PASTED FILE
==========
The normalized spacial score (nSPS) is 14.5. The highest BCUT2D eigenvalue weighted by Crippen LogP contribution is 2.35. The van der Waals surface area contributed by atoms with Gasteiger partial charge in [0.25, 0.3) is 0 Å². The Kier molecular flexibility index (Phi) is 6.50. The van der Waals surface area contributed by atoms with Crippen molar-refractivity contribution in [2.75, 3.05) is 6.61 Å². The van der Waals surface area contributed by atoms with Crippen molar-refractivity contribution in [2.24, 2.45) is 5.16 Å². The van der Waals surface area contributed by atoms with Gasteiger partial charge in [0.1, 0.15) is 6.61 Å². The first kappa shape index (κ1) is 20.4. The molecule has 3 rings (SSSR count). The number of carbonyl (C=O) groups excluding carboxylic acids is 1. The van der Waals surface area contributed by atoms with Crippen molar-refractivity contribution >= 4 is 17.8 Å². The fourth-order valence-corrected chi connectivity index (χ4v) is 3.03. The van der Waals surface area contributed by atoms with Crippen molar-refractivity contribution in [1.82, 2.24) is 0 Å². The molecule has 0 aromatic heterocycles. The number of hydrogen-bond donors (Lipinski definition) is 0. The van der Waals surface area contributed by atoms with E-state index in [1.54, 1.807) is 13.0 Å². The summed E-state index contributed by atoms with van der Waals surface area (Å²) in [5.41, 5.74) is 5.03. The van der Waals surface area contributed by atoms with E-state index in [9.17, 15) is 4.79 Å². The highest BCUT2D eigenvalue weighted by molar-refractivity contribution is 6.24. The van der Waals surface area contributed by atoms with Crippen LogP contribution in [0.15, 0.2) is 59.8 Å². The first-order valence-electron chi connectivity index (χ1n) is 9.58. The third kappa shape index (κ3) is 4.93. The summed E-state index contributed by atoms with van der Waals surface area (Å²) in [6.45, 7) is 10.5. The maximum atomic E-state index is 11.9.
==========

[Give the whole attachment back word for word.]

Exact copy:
The normalized spacial score (nSPS) is 14.5. The highest BCUT2D eigenvalue weighted by Crippen LogP contribution is 2.35. The van der Waals surface area contributed by atoms with Gasteiger partial charge in [0.25, 0.3) is 0 Å². The Kier molecular flexibility index (Phi) is 6.50. The van der Waals surface area contributed by atoms with Crippen molar-refractivity contribution in [2.75, 3.05) is 6.61 Å². The van der Waals surface area contributed by atoms with Crippen molar-refractivity contribution in [2.24, 2.45) is 5.16 Å². The van der Waals surface area contributed by atoms with Gasteiger partial charge in [0.1, 0.15) is 6.61 Å². The first kappa shape index (κ1) is 20.4. The molecule has 3 rings (SSSR count). The number of carbonyl (C=O) groups excluding carboxylic acids is 1. The van der Waals surface area contributed by atoms with Crippen molar-refractivity contribution >= 4 is 17.8 Å². The fourth-order valence-corrected chi connectivity index (χ4v) is 3.03. The van der Waals surface area contributed by atoms with Crippen molar-refractivity contribution in [1.82, 2.24) is 0 Å². The molecule has 0 aromatic heterocycles. The number of hydrogen-bond donors (Lipinski definition) is 0. The van der Waals surface area contributed by atoms with E-state index in [1.54, 1.807) is 13.0 Å². The summed E-state index contributed by atoms with van der Waals surface area (Å²) in [5.41, 5.74) is 5.03. The van der Waals surface area contributed by atoms with E-state index in [9.17, 15) is 4.79 Å². The highest BCUT2D eigenvalue weighted by molar-refractivity contribution is 6.24. The van der Waals surface area contributed by atoms with Crippen LogP contribution in [0.15, 0.2) is 59.8 Å². The first-order valence-electron chi connectivity index (χ1n) is 9.58. The third kappa shape index (κ3) is 4.93. The summed E-state index contributed by atoms with van der Waals surface area (Å²) in [6.45, 7) is 10.5. The maximum atomic E-state index is 11.9.